( Disponible en anglais seulement )
In January 2010, the Tax Court of Canada released its decision in Coleman v. M.N.R. The case provides guidance on the approach that courts will take in determining whether a benefit has been received by a donor in respect of a charitable donation. Although the case was decided in the pre-split receipting context, it is likely that this decision will be used as a basis for determining when an advantage has been received by a donor in respect of a donation under the split-receipting rules.
The Coleman case considered certain donations made to a charity which provided scholarships to students at a Christian university. The donations in question were made pursuant to a scholarship program promoted by the charity. Under the terms of the Program, students were required to fundraise on behalf of the charity in order to be eligible for a scholarship or bursary. The scholarship amounts given to students were in part a function of the amount of funds raised by those students – the greater the amount raised by the student, the greater the available scholarship (provided that the student otherwise met certain academic and financial criteria). Students were encouraged to solicit donations from family and friends. At issue was whether donations to the charity from relatives of students who had fundraised through the Program, and who subsequently received scholarships from the charity, constituted gifts which could be receipted.
As the donations in question preceded the introduction of the split-receipting regime in the Income Tax Act, the Court analyzed the donations according to the common law definition of gift, which requires that no benefit flow to the donor in respect of the gift. The Court canvassed earlier case law which addressed whether donations to religious schools by the parents of students at these schools gave rise to a benefit which vitiated the gift. The Court identified three principles from these cases which apply to the determination of whether a benefit has been received:
- The benefit to the donor need not arise as a result of meeting a legal obligation
- Anticipation of a benefit may be sufficient to deny a gift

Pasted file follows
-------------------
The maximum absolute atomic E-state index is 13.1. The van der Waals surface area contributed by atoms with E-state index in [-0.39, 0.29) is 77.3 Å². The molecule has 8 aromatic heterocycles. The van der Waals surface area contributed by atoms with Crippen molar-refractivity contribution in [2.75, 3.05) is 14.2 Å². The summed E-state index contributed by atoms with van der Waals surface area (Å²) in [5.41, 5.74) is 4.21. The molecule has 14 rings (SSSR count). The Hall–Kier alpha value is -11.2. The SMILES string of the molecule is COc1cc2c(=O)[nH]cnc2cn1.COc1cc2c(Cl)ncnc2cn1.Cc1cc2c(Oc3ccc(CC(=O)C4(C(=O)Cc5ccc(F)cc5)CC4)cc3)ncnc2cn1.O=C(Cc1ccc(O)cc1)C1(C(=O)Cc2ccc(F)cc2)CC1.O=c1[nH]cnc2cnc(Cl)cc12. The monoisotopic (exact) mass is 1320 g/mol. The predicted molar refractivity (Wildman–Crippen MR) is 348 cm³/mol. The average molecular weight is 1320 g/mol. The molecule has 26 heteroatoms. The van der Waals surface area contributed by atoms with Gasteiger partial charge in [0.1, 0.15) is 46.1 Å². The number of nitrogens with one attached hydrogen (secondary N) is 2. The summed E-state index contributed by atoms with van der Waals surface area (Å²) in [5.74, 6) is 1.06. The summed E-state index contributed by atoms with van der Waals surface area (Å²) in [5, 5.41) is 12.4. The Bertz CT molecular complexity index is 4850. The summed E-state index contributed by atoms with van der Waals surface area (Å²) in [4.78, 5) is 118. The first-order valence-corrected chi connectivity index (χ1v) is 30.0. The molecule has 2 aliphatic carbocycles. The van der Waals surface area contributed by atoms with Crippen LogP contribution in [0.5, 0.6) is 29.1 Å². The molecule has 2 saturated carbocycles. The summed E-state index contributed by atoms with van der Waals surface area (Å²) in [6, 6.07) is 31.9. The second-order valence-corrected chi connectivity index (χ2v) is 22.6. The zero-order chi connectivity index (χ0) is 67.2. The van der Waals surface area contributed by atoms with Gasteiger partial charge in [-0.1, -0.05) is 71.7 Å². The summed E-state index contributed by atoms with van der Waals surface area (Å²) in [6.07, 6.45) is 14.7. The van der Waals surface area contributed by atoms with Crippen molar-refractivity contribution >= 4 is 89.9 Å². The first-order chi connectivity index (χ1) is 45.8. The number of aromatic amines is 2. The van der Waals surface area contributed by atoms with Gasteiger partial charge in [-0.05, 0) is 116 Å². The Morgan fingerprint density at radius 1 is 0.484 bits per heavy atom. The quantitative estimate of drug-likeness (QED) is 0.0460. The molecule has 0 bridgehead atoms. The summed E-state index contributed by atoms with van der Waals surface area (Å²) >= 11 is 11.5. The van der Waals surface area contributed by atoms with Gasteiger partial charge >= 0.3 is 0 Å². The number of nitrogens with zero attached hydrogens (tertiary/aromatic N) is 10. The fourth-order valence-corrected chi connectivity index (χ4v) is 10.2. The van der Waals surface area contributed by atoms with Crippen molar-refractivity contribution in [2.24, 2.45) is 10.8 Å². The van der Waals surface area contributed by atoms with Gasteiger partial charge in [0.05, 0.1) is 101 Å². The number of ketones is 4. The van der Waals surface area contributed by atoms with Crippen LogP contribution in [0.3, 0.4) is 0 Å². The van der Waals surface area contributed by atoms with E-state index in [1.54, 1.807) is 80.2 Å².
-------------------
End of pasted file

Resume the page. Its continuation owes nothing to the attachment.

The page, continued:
- There must be a connection or link between the donor’s payment and the benefit
The Court then indicated that a two-step inquiry will apply to determining whether a benefit has been received. First, the Court must identify the benefit in question (which must be quantifiable and cannot consist purely of “moral satisfaction”). Second, the Court must analyze the strength of the link between the benefit and the donation. The Court identified several factors which will go to determining the strength of the link:
- Is there a relationship between the donor and the ultimate beneficiary?
- Is there any correlation between the amount of the donation and the amount received by the beneficiary?
- What are the circumstances surrounding the donation? In particular:
- What did the donor know or expect would happen to the donation?
- What did the beneficiary know or expect would happen to the donation?
- What did the charity know or expect would happen to the donation?
- What was the donor’s intention?
- How was the amount of the donation determined?
- How was the money donated?
- Was the donor under any moral or legal obligation to the beneficiary?
- Did the donor have any control over the charity’s use of the money?
Applying these criteria in this case, the Court held that there was a sufficiently strong link between the donations and the (scholarship) benefit such that the donations to the charity by donors related to students who received scholarships under the Program did not qualify as gifts.
This case provides insight into the approach that courts may take when determining whether a donor benefit exists in respect of a gift. It is also reasonable to expect that a similar analysis may apply to analyzing whether an advantage has been received in respect of a gift under the split-receipting rules. The case also indicates, consistent with other case law in this area, that courts will take a relatively expansive view of donor benefits.
Charities and donors who are uncertain whether a charitable donation gives rise to a benefit or advantage should consult legal counsel before issuing or claiming donation receipts.